I recently did a drive test for the BNO055 chip that involved driving around in tight circles in an empty parking lot.
I recorded fused yaw/pitch/roll data with the chip in IMU mode. I drove counter-clockwise at speeds of roughly 10 km/h, 20 km/h, and 30 km/h, then did the same going clockwise. At a speed of 10 km/h, the pitch and roll readings remained relatively constant (around 5 degrees for both), which is what I would expect under a constant angular speed. However, at higher speeds of 20 km/h and 30 km/h, the roll and pitch readings were oscillating, up to +/- 20 degrees.
What’s more, the roll’s oscillation was either leading or lagging the pitch’s oscillation by 90 degrees, depending on whether I was driving clockwise or counter-clockwise. The period of the oscillations appeared to match the period of the yaw (I was completing circles every few seconds), but I’d need to run more tests to confirm this. Also, the magnitudes of the oscillations grew in proportion to the speed of the car.
I’m surprised to see these oscillations - I expected the roll and pitch values at the higher speeds to be similar to those at lower speeds. Does anyone have an idea of why this happening and what I can do to possibly remedy the issue?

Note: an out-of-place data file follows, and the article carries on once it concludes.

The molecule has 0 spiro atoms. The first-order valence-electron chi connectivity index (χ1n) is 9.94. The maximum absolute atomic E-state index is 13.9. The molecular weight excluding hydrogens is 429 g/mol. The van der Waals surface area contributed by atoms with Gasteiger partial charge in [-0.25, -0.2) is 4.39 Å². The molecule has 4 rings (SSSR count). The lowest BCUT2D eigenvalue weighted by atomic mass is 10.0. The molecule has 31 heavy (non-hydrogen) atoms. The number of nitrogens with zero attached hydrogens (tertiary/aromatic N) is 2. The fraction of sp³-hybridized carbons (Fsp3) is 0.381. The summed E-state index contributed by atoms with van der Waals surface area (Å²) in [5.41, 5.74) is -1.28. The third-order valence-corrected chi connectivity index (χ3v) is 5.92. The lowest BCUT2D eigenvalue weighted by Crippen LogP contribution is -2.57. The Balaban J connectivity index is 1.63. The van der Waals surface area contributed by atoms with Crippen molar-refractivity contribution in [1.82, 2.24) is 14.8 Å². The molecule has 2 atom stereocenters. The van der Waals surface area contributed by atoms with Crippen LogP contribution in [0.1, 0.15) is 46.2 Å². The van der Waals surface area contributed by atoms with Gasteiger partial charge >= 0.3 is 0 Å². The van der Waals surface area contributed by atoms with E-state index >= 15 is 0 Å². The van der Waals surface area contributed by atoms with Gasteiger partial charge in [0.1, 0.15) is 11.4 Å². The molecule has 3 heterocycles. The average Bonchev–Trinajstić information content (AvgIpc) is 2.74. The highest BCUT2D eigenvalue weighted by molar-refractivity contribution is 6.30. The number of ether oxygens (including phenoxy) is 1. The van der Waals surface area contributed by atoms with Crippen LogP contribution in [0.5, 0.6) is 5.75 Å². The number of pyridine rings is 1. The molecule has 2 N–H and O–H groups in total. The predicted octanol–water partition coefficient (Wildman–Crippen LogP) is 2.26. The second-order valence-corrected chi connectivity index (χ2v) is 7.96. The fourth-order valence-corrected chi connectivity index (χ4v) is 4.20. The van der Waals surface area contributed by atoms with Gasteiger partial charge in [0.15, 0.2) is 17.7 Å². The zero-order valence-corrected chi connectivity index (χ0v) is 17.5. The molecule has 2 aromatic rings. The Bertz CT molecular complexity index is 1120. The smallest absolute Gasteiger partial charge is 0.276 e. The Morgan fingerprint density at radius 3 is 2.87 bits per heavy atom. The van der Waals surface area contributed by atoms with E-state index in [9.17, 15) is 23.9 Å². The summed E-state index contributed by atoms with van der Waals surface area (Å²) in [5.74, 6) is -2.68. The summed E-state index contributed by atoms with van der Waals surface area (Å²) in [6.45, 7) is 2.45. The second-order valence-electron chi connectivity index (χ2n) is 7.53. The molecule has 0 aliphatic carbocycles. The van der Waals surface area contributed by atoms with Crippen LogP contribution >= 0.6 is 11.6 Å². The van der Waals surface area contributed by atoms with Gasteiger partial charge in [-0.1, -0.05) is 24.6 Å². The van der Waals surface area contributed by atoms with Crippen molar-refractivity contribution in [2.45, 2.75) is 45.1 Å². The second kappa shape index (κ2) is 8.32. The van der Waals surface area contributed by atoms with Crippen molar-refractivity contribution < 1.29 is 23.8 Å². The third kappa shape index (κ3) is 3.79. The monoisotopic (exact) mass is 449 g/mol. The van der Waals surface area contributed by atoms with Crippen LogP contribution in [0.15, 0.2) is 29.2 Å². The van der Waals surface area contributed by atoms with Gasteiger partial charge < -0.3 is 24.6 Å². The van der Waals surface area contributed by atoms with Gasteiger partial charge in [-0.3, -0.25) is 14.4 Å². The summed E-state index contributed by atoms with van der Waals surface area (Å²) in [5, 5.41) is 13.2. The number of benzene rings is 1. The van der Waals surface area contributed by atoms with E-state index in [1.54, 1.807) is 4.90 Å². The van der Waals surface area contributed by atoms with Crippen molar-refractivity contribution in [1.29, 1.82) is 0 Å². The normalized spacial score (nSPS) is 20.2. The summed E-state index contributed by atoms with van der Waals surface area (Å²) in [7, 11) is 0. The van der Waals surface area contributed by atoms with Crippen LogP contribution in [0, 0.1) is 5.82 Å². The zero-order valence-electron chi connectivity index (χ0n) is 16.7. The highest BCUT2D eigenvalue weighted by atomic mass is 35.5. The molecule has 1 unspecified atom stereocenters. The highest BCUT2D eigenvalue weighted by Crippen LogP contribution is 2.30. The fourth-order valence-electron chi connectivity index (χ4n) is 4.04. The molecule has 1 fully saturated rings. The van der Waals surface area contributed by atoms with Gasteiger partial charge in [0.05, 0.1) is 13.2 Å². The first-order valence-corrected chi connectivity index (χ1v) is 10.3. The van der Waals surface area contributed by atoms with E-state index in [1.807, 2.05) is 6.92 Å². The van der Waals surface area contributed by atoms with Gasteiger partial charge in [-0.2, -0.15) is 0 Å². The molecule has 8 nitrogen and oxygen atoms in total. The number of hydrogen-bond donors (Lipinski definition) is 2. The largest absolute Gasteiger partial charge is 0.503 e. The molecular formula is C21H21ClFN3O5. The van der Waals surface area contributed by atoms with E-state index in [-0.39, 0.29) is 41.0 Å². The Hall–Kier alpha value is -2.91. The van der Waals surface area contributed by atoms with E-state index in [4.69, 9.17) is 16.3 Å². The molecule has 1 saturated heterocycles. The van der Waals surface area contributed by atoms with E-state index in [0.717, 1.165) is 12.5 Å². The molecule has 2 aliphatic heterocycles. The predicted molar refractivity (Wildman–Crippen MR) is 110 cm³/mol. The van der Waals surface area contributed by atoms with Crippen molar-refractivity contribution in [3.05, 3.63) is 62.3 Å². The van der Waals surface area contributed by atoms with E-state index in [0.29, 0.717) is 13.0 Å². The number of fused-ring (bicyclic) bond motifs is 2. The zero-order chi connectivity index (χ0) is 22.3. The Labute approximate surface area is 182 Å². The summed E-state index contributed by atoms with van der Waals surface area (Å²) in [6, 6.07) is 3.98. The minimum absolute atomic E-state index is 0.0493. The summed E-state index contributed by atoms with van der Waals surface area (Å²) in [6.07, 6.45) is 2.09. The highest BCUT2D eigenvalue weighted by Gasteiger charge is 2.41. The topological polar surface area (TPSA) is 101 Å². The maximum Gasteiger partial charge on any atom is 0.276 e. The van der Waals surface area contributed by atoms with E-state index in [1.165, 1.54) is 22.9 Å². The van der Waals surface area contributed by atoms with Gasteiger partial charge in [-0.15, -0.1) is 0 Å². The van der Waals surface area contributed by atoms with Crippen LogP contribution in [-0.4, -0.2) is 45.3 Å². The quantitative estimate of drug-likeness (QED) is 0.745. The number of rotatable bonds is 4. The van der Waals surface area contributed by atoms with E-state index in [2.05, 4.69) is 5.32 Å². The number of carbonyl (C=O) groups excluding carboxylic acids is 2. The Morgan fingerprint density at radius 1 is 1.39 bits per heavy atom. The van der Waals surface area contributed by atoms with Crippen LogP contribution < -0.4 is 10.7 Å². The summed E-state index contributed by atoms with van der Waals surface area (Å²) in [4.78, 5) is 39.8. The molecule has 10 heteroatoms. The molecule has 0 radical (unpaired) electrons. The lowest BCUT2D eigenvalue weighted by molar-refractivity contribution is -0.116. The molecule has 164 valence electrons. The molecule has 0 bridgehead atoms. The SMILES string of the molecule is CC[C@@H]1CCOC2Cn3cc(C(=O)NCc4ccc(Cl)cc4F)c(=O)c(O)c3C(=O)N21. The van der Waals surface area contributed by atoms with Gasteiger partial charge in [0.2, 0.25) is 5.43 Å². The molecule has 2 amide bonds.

Corresponding plot attached.
Solved! Go to Solution.
This behavior is related to the BSX sensor fusion software inside BNO055. It was primarily developped for human motion tracking at first. It does not expect large accelerations due to movement to last that long.
What happens is that when there is a large acceleration that lasts a long time, the algorithm's will include this as a component of earth's gravity and start adjusting the horizon. Usually this would not happen during normal driving, unless braking from a high speed (100+ km/h) down to a very low speed.
I see from you graph over 0.6 lateral g, that is some serious driving right there.
Does anyone have an idea of why this happening and what I can do to possibly remedy the issue?